Going Green for the Team

Global warming, left unchecked, will have a huge impact on most sports, since a great many are played outdoors during the summer (for now) — or rely on cold weather and snow during the winter. As this CAP post suggests, some sports teams are trying to green up the game. The picture is a view from home plate at the Washington Nationals baseball stadium, Major League Baseball’s first Leadership in Energy and Environmental Design-certified ballpark.

Major League Baseball’s postseason playoffs began this week with Wednesday’s match up between the Phillies and Rockies. But regardless of who wins the whole league has managed to come together for the environment’s sake.

The Natural Resources Defense Council, a nonprofit environmental group, has worked with MLB on several sustainable initiatives. Through an online greening advisor the council has developed individualized green solutions for all 30 MLB teams. The MLB efforts range from using recycled paper to purchasing renewable resources like wind and solar power for ballparks. The league is showcasing its environmental work on the MLB website.

The Washington Nationals may not have made the playoffs, but they have MLB’s first Leadership in Energy and Environmental Design-certified stadium, which was awarded by the U.S. Green Building Council. The council awards bronze, silver, and gold certifications depending on how many sustainable elements are incorporated into a building’s design. The Nationals stadium’s high-efficiency field lighting, low-flow plumbing, and green roofs garnered it a silver ranking.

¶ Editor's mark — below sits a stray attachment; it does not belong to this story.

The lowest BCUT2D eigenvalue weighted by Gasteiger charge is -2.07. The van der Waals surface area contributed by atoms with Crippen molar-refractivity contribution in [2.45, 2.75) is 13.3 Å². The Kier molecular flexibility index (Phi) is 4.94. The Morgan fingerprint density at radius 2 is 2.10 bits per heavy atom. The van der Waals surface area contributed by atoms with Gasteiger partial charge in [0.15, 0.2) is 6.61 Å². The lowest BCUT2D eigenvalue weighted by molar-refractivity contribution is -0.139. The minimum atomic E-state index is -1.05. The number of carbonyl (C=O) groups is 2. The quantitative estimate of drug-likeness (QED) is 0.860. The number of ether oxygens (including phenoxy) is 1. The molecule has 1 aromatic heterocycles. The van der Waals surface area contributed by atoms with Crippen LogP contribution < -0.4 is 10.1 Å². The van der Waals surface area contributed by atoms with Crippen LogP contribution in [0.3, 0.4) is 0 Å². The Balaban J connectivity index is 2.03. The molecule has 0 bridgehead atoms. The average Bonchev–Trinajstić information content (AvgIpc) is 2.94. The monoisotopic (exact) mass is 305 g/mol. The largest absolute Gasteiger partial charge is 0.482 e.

The National Basketball Association’s first step toward sustainability came in April 2009 with Green Week, which featured community service projects, an online auction of autographed Spalding basketballs made from 40 percent recycled materials, and a footwear drive to donate gently worn athletic shoes to youth programs in southern Africa. And the Denver Nuggets, Charlotte Bobcats, and Chicago Bulls wore green uniforms made from 45 percent organic cotton during the week to raise environmental awareness.

The National Association for Stock Car Auto Racing is joining the action, too. The 1970 Clean Air Act barred the general public from purchasing cars that ran on leaded gasoline, but racecars were exempt. Still, the sport is phasing out leaded gasoline to show its support for the environment. NASCAR has also initiated a new tree-planting program that aims to offset the industry’s carbon emissions: Every time a green flag is dropped at the beginning of a race 10 trees will be planted.

Unfortunately, many of the sports world’s environmental efforts are out of necessity. In the past few years climate change has shortened ski season and outdoor summer football practices have become almost unbearable due to sweltering heat. Athletes from all fields are realizing that they need to join the environmental cause if they want to hold onto the sports””and the planet””they enjoy.

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